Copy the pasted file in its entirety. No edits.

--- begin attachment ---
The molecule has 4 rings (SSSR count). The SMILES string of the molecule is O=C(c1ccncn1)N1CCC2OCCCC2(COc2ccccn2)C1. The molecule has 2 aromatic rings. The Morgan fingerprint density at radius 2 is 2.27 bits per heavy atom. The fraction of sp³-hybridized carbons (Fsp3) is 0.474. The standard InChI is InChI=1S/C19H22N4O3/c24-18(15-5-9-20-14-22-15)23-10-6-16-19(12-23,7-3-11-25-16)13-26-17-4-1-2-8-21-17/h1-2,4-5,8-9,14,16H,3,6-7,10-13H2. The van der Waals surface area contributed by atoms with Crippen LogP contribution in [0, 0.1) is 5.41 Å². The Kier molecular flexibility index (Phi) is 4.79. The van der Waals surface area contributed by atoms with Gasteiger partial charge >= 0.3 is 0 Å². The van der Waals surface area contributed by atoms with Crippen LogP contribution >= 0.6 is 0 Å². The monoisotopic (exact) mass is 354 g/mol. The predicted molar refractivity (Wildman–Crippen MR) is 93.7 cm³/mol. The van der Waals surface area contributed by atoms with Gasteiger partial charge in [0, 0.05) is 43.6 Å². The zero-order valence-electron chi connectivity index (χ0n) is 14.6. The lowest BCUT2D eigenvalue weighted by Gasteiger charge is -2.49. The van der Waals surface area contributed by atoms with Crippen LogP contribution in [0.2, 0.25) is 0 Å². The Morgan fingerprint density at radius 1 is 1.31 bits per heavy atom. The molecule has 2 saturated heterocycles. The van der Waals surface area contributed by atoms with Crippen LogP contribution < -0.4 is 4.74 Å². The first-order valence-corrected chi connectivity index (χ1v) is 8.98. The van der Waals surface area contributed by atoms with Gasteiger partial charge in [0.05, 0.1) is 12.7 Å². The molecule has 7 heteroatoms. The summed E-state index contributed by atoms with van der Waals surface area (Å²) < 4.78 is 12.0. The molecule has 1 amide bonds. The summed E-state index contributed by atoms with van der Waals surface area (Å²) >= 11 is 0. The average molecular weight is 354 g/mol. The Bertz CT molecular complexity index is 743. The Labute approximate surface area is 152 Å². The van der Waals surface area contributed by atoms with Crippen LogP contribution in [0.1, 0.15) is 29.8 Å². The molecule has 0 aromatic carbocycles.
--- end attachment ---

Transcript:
The molecule has 4 rings (SSSR count). The SMILES string of the molecule is O=C(c1ccncn1)N1CCC2OCCCC2(COc2ccccn2)C1. The molecule has 2 aromatic rings. The Morgan fingerprint density at radius 2 is 2.27 bits per heavy atom. The fraction of sp³-hybridized carbons (Fsp3) is 0.474. The standard InChI is InChI=1S/C19H22N4O3/c24-18(15-5-9-20-14-22-15)23-10-6-16-19(12-23,7-3-11-25-16)13-26-17-4-1-2-8-21-17/h1-2,4-5,8-9,14,16H,3,6-7,10-13H2. The van der Waals surface area contributed by atoms with Crippen LogP contribution in [0, 0.1) is 5.41 Å². The Kier molecular flexibility index (Phi) is 4.79. The van der Waals surface area contributed by atoms with Gasteiger partial charge >= 0.3 is 0 Å². The van der Waals surface area contributed by atoms with Crippen LogP contribution >= 0.6 is 0 Å². The monoisotopic (exact) mass is 354 g/mol. The predicted molar refractivity (Wildman–Crippen MR) is 93.7 cm³/mol. The van der Waals surface area contributed by atoms with Gasteiger partial charge in [0, 0.05) is 43.6 Å². The zero-order valence-electron chi connectivity index (χ0n) is 14.6. The lowest BCUT2D eigenvalue weighted by Gasteiger charge is -2.49. The van der Waals surface area contributed by atoms with Crippen LogP contribution in [0.2, 0.25) is 0 Å². The Morgan fingerprint density at radius 1 is 1.31 bits per heavy atom. The molecule has 2 saturated heterocycles. The van der Waals surface area contributed by atoms with Crippen LogP contribution < -0.4 is 4.74 Å². The first-order valence-corrected chi connectivity index (χ1v) is 8.98. The van der Waals surface area contributed by atoms with Gasteiger partial charge in [0.05, 0.1) is 12.7 Å². The molecule has 7 heteroatoms. The summed E-state index contributed by atoms with van der Waals surface area (Å²) < 4.78 is 12.0. The molecule has 1 amide bonds. The summed E-state index contributed by atoms with van der Waals surface area (Å²) >= 11 is 0. The average molecular weight is 354 g/mol. The Bertz CT molecular complexity index is 743. The Labute approximate surface area is 152 Å². The van der Waals surface area contributed by atoms with Crippen LogP contribution in [0.1, 0.15) is 29.8 Å². The molecule has 0 aromatic carbocycles.